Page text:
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"Canada can, within a positive friendly atmosphere, ask the Chinese government to resolve the Tibetan situation."

WikiLeaks cables: the Dalai Lama is right to put climate change first

December 19, 2010

For Tibet, climate change is a far more urgent issue than independence –
its very survival is at stake

Isabel Hilton, Friday 17 December 2010 19.00 GMT

The Dalai Lama, according to the latest release of WikiLeaks cables,
told US diplomats that, for Tibet, climate change is a more urgent issue
than a political settlement. This will certainly dismay some of the more
radical elements of the region's independence movement. Many of the
younger Tibetans in exile are already frustrated with their spiritual
leader's moderate and non-violent approach. For them, independence will
always trump the environment.

But if the concern is the survival of the nomadic peoples of the Tibetan
plateau, the Dalai Lama is right. Exile activists, with a familiar cast
of celebrities and sympathisers, have done much to define western
perceptions of Tibet as primarily a political issue. But the Dalai
Lama's efforts to secure a meaningful autonomy for Tibetans have not
flourished. Nor has any pressure applied by the US measurably improved
Tibetans' freedom; and today, with an increasingly confident and
nationalist China, the prospects for progress are in retreat.

Meanwhile, beyond the Himalayas, the profound and irreversible impacts
of dramatic environmental changes are overtaking politics as a threat to
the Tibetan way of life. The signs are everywhere: in melting
permafrost; changes in surface water on the grasslands; disrupted
rainfall patterns; and the retreat of most of the Himalayan glaciers –
the largest store of ice outside the north and south poles.

Beijing has invoked climate change as the final argument for the forced
settlement of about 100,000 Tibetan nomads, blaming them for damaging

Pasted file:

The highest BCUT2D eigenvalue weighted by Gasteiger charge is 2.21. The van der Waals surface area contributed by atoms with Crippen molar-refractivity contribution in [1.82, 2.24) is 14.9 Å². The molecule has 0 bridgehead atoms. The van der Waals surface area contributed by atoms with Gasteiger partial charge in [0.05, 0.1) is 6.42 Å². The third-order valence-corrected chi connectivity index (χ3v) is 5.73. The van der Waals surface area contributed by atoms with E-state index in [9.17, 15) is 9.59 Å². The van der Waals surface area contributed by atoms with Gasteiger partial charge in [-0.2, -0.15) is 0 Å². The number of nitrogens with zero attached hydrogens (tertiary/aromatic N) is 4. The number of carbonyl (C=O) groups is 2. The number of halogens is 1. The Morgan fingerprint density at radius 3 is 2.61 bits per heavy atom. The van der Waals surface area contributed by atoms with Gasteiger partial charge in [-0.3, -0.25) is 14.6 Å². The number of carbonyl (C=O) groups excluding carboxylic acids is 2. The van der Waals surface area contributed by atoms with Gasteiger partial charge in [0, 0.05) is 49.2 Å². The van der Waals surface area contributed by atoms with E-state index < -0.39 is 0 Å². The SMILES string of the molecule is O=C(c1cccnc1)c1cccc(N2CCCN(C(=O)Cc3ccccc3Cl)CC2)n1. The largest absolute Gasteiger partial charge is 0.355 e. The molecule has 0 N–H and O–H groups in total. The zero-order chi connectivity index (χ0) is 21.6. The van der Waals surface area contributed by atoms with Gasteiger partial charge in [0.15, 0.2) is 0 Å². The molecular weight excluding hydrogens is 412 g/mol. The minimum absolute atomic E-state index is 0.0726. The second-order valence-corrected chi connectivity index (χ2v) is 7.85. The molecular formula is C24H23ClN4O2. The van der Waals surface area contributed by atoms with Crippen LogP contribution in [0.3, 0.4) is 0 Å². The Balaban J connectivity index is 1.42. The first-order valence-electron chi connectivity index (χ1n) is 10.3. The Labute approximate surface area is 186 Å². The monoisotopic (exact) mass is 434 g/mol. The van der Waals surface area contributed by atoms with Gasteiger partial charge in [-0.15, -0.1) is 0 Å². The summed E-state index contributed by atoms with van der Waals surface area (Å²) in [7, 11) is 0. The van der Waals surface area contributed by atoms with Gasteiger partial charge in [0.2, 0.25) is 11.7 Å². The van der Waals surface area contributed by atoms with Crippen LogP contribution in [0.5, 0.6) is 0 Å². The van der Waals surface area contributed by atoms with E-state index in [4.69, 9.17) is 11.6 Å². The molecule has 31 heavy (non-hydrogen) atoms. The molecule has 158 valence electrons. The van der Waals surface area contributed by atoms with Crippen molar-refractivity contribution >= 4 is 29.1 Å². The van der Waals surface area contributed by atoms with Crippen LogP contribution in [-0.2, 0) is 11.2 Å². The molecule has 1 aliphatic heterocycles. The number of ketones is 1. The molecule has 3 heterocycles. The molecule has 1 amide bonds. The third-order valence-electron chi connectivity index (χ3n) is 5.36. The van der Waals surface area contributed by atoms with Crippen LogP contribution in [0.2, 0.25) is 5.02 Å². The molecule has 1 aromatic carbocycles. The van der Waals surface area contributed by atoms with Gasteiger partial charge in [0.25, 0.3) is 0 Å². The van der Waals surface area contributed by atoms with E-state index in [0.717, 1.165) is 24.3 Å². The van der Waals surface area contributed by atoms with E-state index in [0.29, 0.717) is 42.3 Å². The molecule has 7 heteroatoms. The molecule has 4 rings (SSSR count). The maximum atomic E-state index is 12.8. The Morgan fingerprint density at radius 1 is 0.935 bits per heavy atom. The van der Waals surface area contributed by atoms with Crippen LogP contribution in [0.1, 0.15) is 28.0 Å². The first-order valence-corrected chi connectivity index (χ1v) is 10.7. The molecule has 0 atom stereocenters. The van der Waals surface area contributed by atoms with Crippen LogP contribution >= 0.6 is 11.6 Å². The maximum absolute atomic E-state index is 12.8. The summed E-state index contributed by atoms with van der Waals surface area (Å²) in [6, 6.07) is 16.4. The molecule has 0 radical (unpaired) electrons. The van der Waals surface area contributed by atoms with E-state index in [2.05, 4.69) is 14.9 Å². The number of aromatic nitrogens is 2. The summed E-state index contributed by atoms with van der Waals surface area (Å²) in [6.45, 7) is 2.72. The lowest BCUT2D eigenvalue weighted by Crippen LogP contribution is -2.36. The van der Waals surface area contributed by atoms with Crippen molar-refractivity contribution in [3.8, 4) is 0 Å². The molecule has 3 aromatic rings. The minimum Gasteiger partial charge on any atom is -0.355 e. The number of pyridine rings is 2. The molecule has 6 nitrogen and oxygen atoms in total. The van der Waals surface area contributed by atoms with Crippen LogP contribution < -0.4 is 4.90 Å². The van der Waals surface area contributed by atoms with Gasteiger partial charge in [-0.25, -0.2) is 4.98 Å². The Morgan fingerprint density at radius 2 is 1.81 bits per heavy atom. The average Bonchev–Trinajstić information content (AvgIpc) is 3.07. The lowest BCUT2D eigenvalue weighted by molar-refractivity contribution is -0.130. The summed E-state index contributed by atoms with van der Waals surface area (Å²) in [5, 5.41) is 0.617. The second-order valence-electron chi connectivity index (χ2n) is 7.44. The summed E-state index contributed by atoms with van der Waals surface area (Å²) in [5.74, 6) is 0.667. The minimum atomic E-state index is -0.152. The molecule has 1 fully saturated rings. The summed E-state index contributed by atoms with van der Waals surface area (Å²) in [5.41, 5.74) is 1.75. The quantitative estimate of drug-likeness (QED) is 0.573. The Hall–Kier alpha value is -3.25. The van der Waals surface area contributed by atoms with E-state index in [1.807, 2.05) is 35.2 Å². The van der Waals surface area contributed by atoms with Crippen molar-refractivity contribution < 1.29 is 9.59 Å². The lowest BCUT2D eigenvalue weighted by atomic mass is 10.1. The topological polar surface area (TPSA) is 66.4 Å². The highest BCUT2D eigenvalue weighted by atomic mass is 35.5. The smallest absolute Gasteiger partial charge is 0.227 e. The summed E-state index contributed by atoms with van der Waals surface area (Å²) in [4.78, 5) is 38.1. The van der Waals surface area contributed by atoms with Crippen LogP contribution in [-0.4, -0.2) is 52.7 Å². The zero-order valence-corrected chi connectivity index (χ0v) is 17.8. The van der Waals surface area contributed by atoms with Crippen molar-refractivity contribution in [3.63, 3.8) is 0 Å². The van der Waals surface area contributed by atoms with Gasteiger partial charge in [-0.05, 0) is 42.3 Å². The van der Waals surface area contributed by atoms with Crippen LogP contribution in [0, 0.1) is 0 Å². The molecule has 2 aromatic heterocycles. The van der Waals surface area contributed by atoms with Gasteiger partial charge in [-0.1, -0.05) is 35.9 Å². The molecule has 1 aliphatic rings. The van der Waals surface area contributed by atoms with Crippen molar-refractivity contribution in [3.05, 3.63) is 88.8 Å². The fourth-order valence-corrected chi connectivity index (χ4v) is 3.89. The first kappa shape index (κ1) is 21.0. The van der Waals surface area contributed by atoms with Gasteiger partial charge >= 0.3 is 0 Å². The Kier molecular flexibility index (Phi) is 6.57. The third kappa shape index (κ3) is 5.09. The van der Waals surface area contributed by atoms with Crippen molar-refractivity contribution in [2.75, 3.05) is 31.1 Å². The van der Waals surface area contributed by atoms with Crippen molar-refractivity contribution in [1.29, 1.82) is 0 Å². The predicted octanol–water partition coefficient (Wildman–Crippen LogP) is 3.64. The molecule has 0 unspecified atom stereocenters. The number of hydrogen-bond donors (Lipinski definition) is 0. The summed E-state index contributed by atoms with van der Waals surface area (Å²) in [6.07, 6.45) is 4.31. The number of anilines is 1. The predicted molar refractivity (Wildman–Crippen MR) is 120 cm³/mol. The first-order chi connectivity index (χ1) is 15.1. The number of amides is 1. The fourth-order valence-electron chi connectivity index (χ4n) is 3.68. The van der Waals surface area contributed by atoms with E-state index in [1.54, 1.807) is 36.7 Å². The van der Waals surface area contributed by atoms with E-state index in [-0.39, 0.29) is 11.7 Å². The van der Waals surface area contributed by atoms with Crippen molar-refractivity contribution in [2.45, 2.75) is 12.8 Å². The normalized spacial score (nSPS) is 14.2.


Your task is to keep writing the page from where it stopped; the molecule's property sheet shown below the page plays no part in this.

the vulnerable grasslands by overgrazing. The nomads' new homes are
bleak and isolated housing settlements, where they cannot keep their
animals and where there are few other ways to make a living. The
programme heralds the death of a way of life that has been maintained,
sustainably, for centuries.

And, further, China's ambition to integrate Tibet – with the pressure of
inward migration by Han Chinese; rapid infrastructure development; and a
push to exploit Tibet's rich timber and mineral resources to fuel
China's economic growth – is putting heavy pressure on a rich but
fragile environment.

The push for hydro-power development, part of China's climate mitigation
strategy, is leading to the world's biggest programme of dam
construction in the Himalayas – in a region highly prone to earthquakes
and mostly built with scant regard to the interests of those downstream,
or of the people whose homes and lands are drowned.

These are urgent threats to the habitat on which all Tibetans depend.
Even in the unlikely event of an imminent political settlement, the
impacts of damaging models of development and of climate change would
continue. And while China's policies are an important cause of the
developing environmental crisis, so – as the Dalai Lama pointed out – is
the lack of US action on climate change. The effects of rising
temperatures on the plateau, already painfully evident, will continue
for decades. But any hope of slowing or reversing those impacts depends
on action taken now.

The Dalai Lama is 75 and the end of his leadership of the Tibetan people
is in sight. He has announced his retirement and is unlikely to see a
political settlement in his lifetime. Without him, Beijing calculates
that the exile effort will falter and the last impediments to its Tibet
policies will disappear. But Beijing would also do well to understand
that, unless the Dalai Lama's environmental warnings are heeded, theirs
will be a hollow victory. And the US should see that to support Tibet's
political cause while doing nothing to prevent the climate change that
risks devastating lives across the Himalayas amounts to little more than
gesture politics.
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